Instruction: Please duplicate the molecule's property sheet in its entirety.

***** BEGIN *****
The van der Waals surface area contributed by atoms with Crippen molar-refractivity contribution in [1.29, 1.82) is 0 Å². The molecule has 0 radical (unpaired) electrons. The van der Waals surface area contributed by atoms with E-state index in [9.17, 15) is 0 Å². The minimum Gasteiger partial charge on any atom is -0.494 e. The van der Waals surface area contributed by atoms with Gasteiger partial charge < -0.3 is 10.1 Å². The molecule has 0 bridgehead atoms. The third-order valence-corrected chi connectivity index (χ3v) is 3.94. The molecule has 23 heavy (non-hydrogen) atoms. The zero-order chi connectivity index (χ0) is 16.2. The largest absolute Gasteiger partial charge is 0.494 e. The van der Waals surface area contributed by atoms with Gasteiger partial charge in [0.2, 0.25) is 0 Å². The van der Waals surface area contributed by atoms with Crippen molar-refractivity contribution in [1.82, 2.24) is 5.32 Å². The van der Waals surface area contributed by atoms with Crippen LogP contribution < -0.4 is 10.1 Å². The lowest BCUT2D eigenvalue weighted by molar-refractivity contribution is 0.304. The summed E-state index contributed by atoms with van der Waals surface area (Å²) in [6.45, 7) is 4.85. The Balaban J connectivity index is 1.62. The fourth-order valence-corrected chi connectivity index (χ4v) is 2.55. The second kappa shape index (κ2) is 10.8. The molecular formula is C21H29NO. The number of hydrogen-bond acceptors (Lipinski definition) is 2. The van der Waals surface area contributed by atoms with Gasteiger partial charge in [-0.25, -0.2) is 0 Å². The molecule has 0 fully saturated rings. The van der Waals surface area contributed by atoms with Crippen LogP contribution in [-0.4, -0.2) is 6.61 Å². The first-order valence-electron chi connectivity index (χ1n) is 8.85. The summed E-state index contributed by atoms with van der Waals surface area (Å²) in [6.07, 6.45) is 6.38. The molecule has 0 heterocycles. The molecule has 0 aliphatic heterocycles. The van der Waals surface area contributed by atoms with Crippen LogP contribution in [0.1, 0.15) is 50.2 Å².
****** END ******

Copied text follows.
The van der Waals surface area contributed by atoms with Crippen molar-refractivity contribution in [1.29, 1.82) is 0 Å². The molecule has 0 radical (unpaired) electrons. The van der Waals surface area contributed by atoms with E-state index in [9.17, 15) is 0 Å². The minimum Gasteiger partial charge on any atom is -0.494 e. The van der Waals surface area contributed by atoms with Gasteiger partial charge < -0.3 is 10.1 Å². The molecule has 0 bridgehead atoms. The third-order valence-corrected chi connectivity index (χ3v) is 3.94. The molecule has 23 heavy (non-hydrogen) atoms. The zero-order chi connectivity index (χ0) is 16.2. The largest absolute Gasteiger partial charge is 0.494 e. The van der Waals surface area contributed by atoms with Gasteiger partial charge in [0.2, 0.25) is 0 Å². The van der Waals surface area contributed by atoms with Crippen molar-refractivity contribution in [1.82, 2.24) is 5.32 Å². The van der Waals surface area contributed by atoms with Crippen LogP contribution < -0.4 is 10.1 Å². The lowest BCUT2D eigenvalue weighted by molar-refractivity contribution is 0.304. The summed E-state index contributed by atoms with van der Waals surface area (Å²) in [6.45, 7) is 4.85. The Balaban J connectivity index is 1.62. The fourth-order valence-corrected chi connectivity index (χ4v) is 2.55. The second kappa shape index (κ2) is 10.8. The molecular formula is C21H29NO. The number of hydrogen-bond acceptors (Lipinski definition) is 2. The van der Waals surface area contributed by atoms with Gasteiger partial charge in [-0.25, -0.2) is 0 Å². The molecule has 0 fully saturated rings. The van der Waals surface area contributed by atoms with Crippen LogP contribution in [-0.4, -0.2) is 6.61 Å². The first-order valence-electron chi connectivity index (χ1n) is 8.85. The summed E-state index contributed by atoms with van der Waals surface area (Å²) in [6.07, 6.45) is 6.38. The molecule has 0 heterocycles. The molecule has 0 aliphatic heterocycles. The van der Waals surface area contributed by atoms with Crippen LogP contribution in [0.1, 0.15) is 50.2 Å².